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NEWS
January 9, 2013 | By Karin Klein
Two consecutive lawsuits and three plans and we still haven't properly resolved the Yosemite Valley dilemma. It's one of the most gorgeous spots in the world, but that can be hard to appreciate in summertime when you spend most of your time staring at the rear bumper of the car in front of you because of traffic so intense that people can walk faster than you can drive. And that's saying something, because the throngs of people are so dense that getting from Point A to Point B on foot can involve a fair amount of pedestrian maneuvering, braking and cutting in front.
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WORLD
July 3, 2010 | By Usama Redha and Ned Parker, Los Angeles Times
In a dangerous country, it may be one of the quickest tickets to the afterlife. Those driving white or gray Nissan Sunny sedans flirt with the very real possibility of being hit with a spray of gunfire, or their vehicle being rigged with a bomb. At least 28 such assaults have occurred since March, police say, five of them in the last 10 days. What makes the Sunny such an appealing target? It's a model the Iraqi government provides to its intelligence services, military and police forces.
BUSINESS
April 25, 1989 | DIRK SUTRO
On a recent Saturday afternoon, Nick Karoly, the top salesman at Hoehn Motors Mercedes Porsche in Carlsbad, roamed the lot. Saturday being the busiest day of the week for car dealers, there was a steady stream of potential buyers. Karoly's smooth sales approach earns him as much as $160,000 in a good year, meaning a year when he sells 170 cars or more. Hoehn is the top dealer of both Porsches and Mercedeses in San Diego County. Last year, the dealership sold 762 Mercedeses and 156 Porsches.
AUTOS
December 3, 2013 | By David Undercoffler
An unnamed U.S. car collector got a quick start on holiday shopping at a London auction over the weekend, spending nearly $12 million on a trio of rare vehicles. At Bonhams' annual London auction on Sunday, the buyer took home a 1952 Jaguar C-Type for $4.74 million, a 1956 Jaguar 'Shortnose' D-Type for $4.25 million and a 1960 Commer TS3 transport truck for $2.94 million. All three vehicles were from the Ecurie Ecosse racing collection. An additional five cars from the Ecurie collection were sold to different individual buyers.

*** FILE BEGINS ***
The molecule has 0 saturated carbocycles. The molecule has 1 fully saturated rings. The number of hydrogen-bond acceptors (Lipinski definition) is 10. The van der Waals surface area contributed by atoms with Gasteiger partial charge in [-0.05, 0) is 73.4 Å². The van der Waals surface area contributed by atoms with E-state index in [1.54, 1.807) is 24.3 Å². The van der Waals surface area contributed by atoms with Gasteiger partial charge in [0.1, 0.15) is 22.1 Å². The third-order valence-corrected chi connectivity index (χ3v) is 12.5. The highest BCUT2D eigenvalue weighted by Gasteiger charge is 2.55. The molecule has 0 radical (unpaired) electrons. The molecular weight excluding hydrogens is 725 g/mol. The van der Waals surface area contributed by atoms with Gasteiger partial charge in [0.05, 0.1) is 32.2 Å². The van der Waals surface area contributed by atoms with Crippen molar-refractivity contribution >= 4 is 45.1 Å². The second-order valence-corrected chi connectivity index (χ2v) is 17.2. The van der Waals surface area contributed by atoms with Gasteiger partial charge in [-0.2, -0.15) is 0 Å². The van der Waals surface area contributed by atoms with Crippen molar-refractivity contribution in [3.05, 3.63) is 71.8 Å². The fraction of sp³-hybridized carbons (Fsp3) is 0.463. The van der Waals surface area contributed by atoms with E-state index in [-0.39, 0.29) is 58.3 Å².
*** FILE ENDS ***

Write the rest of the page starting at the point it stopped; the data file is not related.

NEWS
September 17, 2013 | By Robert Greene
Will the fifth time be the charm for the three-foot rule? Among the hundreds of bills on Gov. Jerry Brown's desk is AB 1371 , which would require a driver to keep at least three feet of space between his or her car and a bicycle when passing. If the governor signs it, the bill would affect all motor vehicles and bicycles sharing the road in California, but it would have special significance for Los Angeles. This city -- long regarded as the nation's most car-loving, driver-centric, petroleum-fueled, bike-hating municipality -- is sponsoring the bill.
SPORTS
May 31, 2011 | Staff and wire reports
A day after coach Jim Tressel's forced resignation for lying about Ohio State players receiving improper benefits, the focus has shifted to the investigation of star quarterback Terrelle Pryor and his succession of used cars. The salesman who put Pryor behind the wheel of several vehicles said in an affidavit released by Ohio State on Tuesday that he didn't offer any special deals to Buckeyes. "The deals that I did for Ohio State student-athletes were no different than any of the other 10,000-plus deals that I've done for all my other customers," Aaron Kniffin said in the statement.
ENTERTAINMENT
June 27, 2011 | By Ben Fritz, Los Angeles Times
Late last week, Pixar faced a rare bout of skepticism. For the first time this decade, the Walt Disney Co.-owned animation studio with an unblemished record of commercial and critical success was releasing a new film, "Cars 2," that was expected to underperform at the box office. Reviews were largely negative, and pre-release surveys indicated the film would have an unimpressive debut of close to $50 million. "Was it a scary proposition for a moment in time? Yes, it was," said Chuck Viane, Walt Disney Studios' distribution president.
BUSINESS
February 13, 2010 | By Hugo Martín
The recalls of several Toyota models over the last month not only have sparked angst at Toyota dealerships but also have created headaches for car rental companies that offer the vehicles. The nation's largest rental companies have been rushing to pull thousands of recalled models off the road and assure renters that all the remaining cars are safe. But it hasn't been easy. After all, rental vehicles roll in and out at a fast pace all day long. So rounding up each recalled car, including those used for long-term rentals, has been a chore.
BUSINESS
October 30, 2012 | By W.J. Hennigan, Los Angeles Times
Cut-up photographs of a black Ford F-150 lie scattered across George Barris' desk, forming a mosaic of fenders, headlamps and rear-quarter panels. Barris' eyes flicker over each fragment as he rearranges the parts of a normal-looking pickup truck and transforms it into the lunatic hot rod vision he has bouncing around in his head. He dabs glue onto one scrap and sets it on paper. Then, another and another. Finally, he stands back and examines what has come together.
NATIONAL
January 30, 2014 | By Lisa Mascaro and David Zucchino
ATLANTA - As Georgia nursed a hangover from a freak winter storm, Gov. Nathan Deal took responsibility Thursday for poor preparation that led to massive gridlock in and around Atlanta, forcing drivers to sleep in their cars overnight or abandon the vehicles along slick, snow-covered roads. Most schools and offices across the area remained closed because of icy roads. Uniformed state and local police escorted motorists back to hundreds of abandoned vehicles along the interstate system.
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